organisation-wide benefit, plays a support role, focuses on efficiency rather than strategic thinking. Responsible for developing and monitoring compliance to the brand, and coordinating marketing materials, events and relevant external marketing suppliers/agencies.

    Marketing Advisor. Align marketing plans to strategy, represents the voice of the customer, translates customer requirements to service enhancements, and ensures longer-term marketing considerations are part of senior leader discussions. Plays an adviser role and has peer-to-peer standing with partners and senior leaders.

    Drivers of Growth. Drives the growth agenda, as well as the brand and business development strategy, with greatly expanded authority to make marketing decisions and direct marketing budget. Plays a very strategic role – the marketing function will be led by a seasoned marketing executive who is well respected both in and outside the firm.

  • Agree marketing’s key priorities with the senior leadership. Marketers and the senior team need a unified view of how, from a big picture perspective, marketing supports the firm’s direction. These priorities can then ‘set the stage’ for marketing plans and should be calibrated periodically.

  • Consensus on what success looks like – measures. In terms of setting expectations, measurement is where the ‘rubber hits the road’ and ensures learnings and expected outcomes are specific and clear. Simply having this discussion will be a step towards demonstrating results.

2. Work “With” and Facilitate Rather Than Impose

A common theme across many of the sessions was the need for partners to be more involved in marketing’s process. Marketers admitted that they often mistakenly assume partners understand the marketing principle. Instead, marketers can gain buy-in and build marketing knowledge for partners by:

  • Clearly explaining rationale and marketing principles & hence, building knowledge

  • Inviting questions, input and feedback – even debate. It’s through discussion that ideas are internalised and commitment gained.

  • Learning about the business from every marketing discussion with a partner. It’s possible that marketers might be missing valuable insight from partners; in many cases they will have more experience in the business than you.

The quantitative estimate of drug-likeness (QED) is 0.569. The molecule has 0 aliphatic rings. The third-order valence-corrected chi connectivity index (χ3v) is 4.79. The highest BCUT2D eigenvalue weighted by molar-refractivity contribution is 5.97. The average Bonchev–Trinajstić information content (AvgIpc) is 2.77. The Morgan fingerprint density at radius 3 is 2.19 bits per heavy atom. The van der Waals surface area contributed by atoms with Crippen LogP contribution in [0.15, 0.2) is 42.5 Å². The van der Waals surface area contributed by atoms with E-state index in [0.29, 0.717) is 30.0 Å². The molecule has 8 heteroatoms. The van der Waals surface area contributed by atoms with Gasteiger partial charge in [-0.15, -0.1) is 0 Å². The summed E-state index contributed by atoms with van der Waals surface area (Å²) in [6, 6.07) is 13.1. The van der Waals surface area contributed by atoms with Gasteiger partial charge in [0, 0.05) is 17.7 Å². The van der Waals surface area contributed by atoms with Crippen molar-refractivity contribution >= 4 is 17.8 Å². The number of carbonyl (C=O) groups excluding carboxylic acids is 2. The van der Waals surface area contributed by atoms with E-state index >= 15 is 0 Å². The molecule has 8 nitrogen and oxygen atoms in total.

3. Engage Around The Client

Clients are at the centre of a professional services business. Clients should matter to everyone, particularly to partners. This presents a natural common focal point, marketers should capitalise on this as a means to break down the silos and work more closely with partners. Essentially a ‘no brainer,’ we would suggest having high standards in the areas of:

  • Producing and maintaining client plans for every client relationship which reflect marketing priorities and strategies

  • Measuring client satisfaction and loyalty – not just of the service, but also of the relationship

  • Action plans for any client dis-satisfaction issues

4. Make it Relevant – Speak in Their Terms

Marketers who were successful in building buy-in and support from the business said a key learning was to adopt the partner’s perspective. They suggested starting with what was relevant and most important to partners, and demonstrating how marketing can deliver results in these areas. A useful tactic is to identify key concerns or issues, and select 2-3 where marketing can make the biggest difference.

5. Hold the Mirror – Provide Value Information And Feedback

Marketing can play a vital role in providing the external perspective that, as practitioners, the partners lack. Also marketers identified that they can add value through channelling ‘bottom-up’ feedback to the business. Conversely, from a strategic standpoint, marketing should help the business understand the marketplace and the firm’s place within it.

6. Build a Cadre of Marketing Champions

Astutely noted by marketers was that marketing does not need to ‘go it alone.’ Marketers should find their proponents and advocates in the organisation and forge strong working relationships. These individuals can help to extend the reach of marketing by highlighting marketing’s successes and contributions, and by providing feedback and insight back to marketers.

If targeted well, this tactic can be particularly useful in creating the buy-in needed for greater involvement in such areas as strategic planning.

Marketers might also consider building champions across their segment. Through the sharing of marketing success stories and best practice between organisations, professional peers can learn from one another.

Associations such as ICON can play a role in promoting these conversations.


Get in touch with Sue-Ella or schedule a call here.

DeLegge P (2020) Marketing Department Priorities Often Differ to CEO’s Agenda

Sue-Ella is the Principal of Prodonovich Advisory, a business dedicated to helping professional services practices sharpen their business development practices.

She works with professional services firms that focus on positive client relationships, and with individuals who want personal, intelligent support.